Let’s go through the features of Android SDK tools:

EMULATOR:
The Android emulator creates a virtual Android device so that we can test the functionalities of our application even without having a tangible android system. The Android emulator is available in various Android versions like Jellybean, Lollipop, Oreo, etc., covering a wide range of screen resolutions and API versions. It is available in variable screen sizes so that we can customise our user-interface design accordingly. The Android Emulator performs almost all the functions of a real Android device, we can even capture screenshots on the emulator, type messages, simulate virtual phone calls, use Google play, perform screen rotations, cheque network connectivity, and test all the functions and receive the same response as a real android device. The emulator is very useful when a physical android device is not available. During presentations and creating video tutorial emulator has proved its necessity.

The Android emulator has its own additional system requirements:

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  • SDK Tools minimum version should be 26.1.1
  • It is compatible only with a 64-bit processor. Android Emulator was deprecated in June 2019 for 32- bit Windows systems.
  • Windows: Central Processing Unit having Unrestricted Guest support
  • HAXM 6.2.1 is the minimum requirement (HAXM 7.2.0 or later recommended)
  • For installing the Android Emulator, click on the Android Emulator component in the SDK Tools tab present in the SDK Manager.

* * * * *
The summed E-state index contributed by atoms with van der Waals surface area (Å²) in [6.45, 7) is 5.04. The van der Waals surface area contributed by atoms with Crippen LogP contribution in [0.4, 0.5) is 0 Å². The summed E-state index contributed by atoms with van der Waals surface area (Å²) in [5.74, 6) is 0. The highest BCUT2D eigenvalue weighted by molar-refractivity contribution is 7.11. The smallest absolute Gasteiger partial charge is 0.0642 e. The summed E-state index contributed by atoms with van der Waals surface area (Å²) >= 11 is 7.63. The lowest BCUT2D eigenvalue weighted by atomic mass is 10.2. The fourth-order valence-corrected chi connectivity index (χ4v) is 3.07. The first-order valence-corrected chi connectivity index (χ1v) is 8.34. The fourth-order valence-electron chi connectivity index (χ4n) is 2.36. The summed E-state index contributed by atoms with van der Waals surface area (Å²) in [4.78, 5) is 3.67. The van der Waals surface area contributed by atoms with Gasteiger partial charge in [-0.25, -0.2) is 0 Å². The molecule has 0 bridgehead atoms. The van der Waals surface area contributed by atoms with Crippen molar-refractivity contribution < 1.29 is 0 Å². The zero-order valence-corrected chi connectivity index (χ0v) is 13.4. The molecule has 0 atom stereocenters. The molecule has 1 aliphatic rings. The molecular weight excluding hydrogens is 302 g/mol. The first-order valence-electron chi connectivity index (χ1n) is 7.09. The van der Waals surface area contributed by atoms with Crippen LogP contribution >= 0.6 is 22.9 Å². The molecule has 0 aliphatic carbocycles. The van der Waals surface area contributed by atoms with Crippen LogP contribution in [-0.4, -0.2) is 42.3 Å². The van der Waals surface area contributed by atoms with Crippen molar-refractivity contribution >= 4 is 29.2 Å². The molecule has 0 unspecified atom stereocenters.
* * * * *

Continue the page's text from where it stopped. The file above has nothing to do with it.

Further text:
Image Source: Screenshot from Android Studio

ANDROID DEBUG BRIDGE (ADB):
Android Debug Bridge allows us to initiate communication with a device. It is a command-line tool. We can debug as wells as test the working of an android application by using ADB commands. It helps us to control the UNIX shell of the device with the help of command-lines. It is basically a client-server programme. We can have control of the entire Operating System of the device by writing a few commands.

Android Debug Bridge is made by three major components:

  • The client: The Client has the superiority as it is the client that commands the device by using ABD commands. The client here runs on the Android development machine.
  • The daemon (adbd): It is a background tool. It is responsible for running the commands given by the client on the target. It functions as a background thread on the device.
  • The server: It also runs as a background thread on our development machine-an emulator or a real android device. The main role of the server is to establish and maintain uninterrupted communication between the client and the daemon (abdb).
  • For installing the Android Debug Bridge, click on the Android Debug Bridge in the Platform SDK Tools tab present in the SDK Manager.

MINIFY & PROGUARD:
When minifyEnabled is set to true, the process of Code Shrinking, technically known as “tree